The Delhi High Court has refused to halt disciplinary proceedings against two Price Waterhouse partners by the apex body of chartered accountants for wrongly auditing and inflating the financial statements of Satyam Computer, now known as Mahindra Satyam. Justice S Muralidhar refused to stop the proceedings initiated by the Institute of Chartered Accountants of India against the two auditors, saying he found no reason to grant a stay.
While rejecting the plea by the two auditors, Talluri Srinivas and S Gopalkrishnan, the court also imposed a cost of Rs 10,000 on each of them.
“This court finds no ground having been made out by the petitioners for the grant of the reliefs as prayed for. The writ petitions are dismissed with costs of Rs 10,000 each, which will be paid by them to the ICAI within a period of four weeks,” the court ruled.
The court’s order came in response to the pleas of Srinivas and Gopalkrishnan seeking a stay on the disciplinary proceedings against them on the ground that it violated their Fundamental Right against self-incrimination under Article 20 (3).
After scam-hit Satyam Computer Founder Chairman B Ramalinga Raju’s confession to having the firm’s accounts inflated, a criminal case was initiated against Price Waterhouse and its auditors for fraud and criminal conspiracy.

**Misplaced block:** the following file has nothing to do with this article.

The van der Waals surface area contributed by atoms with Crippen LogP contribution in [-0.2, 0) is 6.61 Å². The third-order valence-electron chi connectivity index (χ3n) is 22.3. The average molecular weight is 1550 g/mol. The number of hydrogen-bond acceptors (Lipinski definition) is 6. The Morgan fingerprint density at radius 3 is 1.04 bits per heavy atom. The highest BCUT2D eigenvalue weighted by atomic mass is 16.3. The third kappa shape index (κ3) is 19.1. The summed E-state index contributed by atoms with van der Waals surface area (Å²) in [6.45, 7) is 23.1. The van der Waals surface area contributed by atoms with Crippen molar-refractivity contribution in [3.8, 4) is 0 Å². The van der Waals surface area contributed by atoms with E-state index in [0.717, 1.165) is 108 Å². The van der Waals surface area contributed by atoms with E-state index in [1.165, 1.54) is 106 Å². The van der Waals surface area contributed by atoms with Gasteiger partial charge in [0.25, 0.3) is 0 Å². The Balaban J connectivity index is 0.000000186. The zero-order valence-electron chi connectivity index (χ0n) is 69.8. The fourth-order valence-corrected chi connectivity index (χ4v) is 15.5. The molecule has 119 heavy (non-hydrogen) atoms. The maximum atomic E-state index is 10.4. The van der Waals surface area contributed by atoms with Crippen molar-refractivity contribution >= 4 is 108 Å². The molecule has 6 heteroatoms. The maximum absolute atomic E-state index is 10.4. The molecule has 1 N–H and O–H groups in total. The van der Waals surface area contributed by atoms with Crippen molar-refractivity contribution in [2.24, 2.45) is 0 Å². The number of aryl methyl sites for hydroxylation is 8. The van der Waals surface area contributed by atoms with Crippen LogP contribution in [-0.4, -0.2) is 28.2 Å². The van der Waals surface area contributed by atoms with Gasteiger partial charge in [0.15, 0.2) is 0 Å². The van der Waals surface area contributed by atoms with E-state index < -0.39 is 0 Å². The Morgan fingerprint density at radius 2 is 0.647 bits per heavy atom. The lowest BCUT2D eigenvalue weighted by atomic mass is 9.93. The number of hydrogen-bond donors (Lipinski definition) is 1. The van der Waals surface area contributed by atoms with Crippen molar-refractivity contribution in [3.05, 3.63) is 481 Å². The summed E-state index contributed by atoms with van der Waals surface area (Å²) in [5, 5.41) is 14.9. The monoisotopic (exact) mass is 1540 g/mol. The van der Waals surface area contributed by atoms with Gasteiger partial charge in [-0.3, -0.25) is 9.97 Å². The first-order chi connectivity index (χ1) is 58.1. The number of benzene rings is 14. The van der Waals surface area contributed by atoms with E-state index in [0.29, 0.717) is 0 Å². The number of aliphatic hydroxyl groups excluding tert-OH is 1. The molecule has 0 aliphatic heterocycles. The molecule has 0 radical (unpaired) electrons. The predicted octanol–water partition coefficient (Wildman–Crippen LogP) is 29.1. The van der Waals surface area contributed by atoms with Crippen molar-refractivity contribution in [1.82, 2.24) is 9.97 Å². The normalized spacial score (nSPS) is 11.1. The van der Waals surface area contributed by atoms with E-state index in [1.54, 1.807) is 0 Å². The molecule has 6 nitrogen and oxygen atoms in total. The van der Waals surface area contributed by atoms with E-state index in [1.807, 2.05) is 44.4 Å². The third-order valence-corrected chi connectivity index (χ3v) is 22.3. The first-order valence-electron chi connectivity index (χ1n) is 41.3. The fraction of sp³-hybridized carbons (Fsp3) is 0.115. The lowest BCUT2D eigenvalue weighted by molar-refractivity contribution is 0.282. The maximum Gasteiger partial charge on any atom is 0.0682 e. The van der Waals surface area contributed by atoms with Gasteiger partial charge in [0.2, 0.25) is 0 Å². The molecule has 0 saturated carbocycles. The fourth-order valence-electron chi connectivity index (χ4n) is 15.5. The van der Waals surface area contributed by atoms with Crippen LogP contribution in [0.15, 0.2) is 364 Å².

The ICAI has initiated disciplinary proceedings against the auditors of the firm for professional misconduct.
The court rejected the contention by senior counsel S Ganesh, appearing for Talluri Srinivas, who argued that there was no scope for his client to exercise any right of silence before the ICAI Disciplinary Committee and if he did so, an adverse inference could be drawn against him.
He would, therefore, be compelled to disclose his defence, he added.
“The contention that the petitioners have no right of silence in the disciplinary proceedings and, therefore, their statements in those proceedings will amount to disclosure of their defence in the criminal trial is without merit in view of the fact that the very nature of the two proceedings is different,” the court said.
Senior counsel Ramji Srinivasan, appearing for the ICAI, submitted that the subject matter of the two proceedings — criminal and disciplinary — were different, as the former was to inquire into the charges of criminal conspiracy, fraud and cheating, whereas the latter would be concerned only with the discrepancies in Satyam Computer’s accounts.